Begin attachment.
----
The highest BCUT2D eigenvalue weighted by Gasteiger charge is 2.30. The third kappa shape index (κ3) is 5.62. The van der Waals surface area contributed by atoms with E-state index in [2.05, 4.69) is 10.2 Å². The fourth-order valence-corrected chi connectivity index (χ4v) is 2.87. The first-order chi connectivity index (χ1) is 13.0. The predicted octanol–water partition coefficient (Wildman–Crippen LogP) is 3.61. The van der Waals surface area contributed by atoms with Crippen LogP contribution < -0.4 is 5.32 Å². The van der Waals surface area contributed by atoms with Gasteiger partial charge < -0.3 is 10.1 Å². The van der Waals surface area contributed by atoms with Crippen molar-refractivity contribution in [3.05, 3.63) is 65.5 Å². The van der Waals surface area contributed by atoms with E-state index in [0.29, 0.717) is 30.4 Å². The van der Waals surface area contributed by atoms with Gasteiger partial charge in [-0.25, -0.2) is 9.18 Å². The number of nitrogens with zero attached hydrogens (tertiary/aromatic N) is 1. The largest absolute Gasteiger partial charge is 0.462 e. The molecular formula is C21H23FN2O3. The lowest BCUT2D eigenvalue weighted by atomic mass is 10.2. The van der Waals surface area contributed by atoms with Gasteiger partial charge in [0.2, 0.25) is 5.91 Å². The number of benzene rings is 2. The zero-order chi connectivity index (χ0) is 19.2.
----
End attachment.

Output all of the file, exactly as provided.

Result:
The highest BCUT2D eigenvalue weighted by Gasteiger charge is 2.30. The third kappa shape index (κ3) is 5.62. The van der Waals surface area contributed by atoms with E-state index in [2.05, 4.69) is 10.2 Å². The fourth-order valence-corrected chi connectivity index (χ4v) is 2.87. The first-order chi connectivity index (χ1) is 13.0. The predicted octanol–water partition coefficient (Wildman–Crippen LogP) is 3.61. The van der Waals surface area contributed by atoms with Crippen LogP contribution < -0.4 is 5.32 Å². The van der Waals surface area contributed by atoms with Gasteiger partial charge < -0.3 is 10.1 Å². The van der Waals surface area contributed by atoms with Crippen molar-refractivity contribution in [3.05, 3.63) is 65.5 Å². The van der Waals surface area contributed by atoms with E-state index in [0.29, 0.717) is 30.4 Å². The van der Waals surface area contributed by atoms with Gasteiger partial charge in [-0.25, -0.2) is 9.18 Å². The number of nitrogens with zero attached hydrogens (tertiary/aromatic N) is 1. The largest absolute Gasteiger partial charge is 0.462 e. The molecular formula is C21H23FN2O3. The lowest BCUT2D eigenvalue weighted by atomic mass is 10.2. The van der Waals surface area contributed by atoms with Gasteiger partial charge in [0.2, 0.25) is 5.91 Å². The number of benzene rings is 2. The zero-order chi connectivity index (χ0) is 19.2.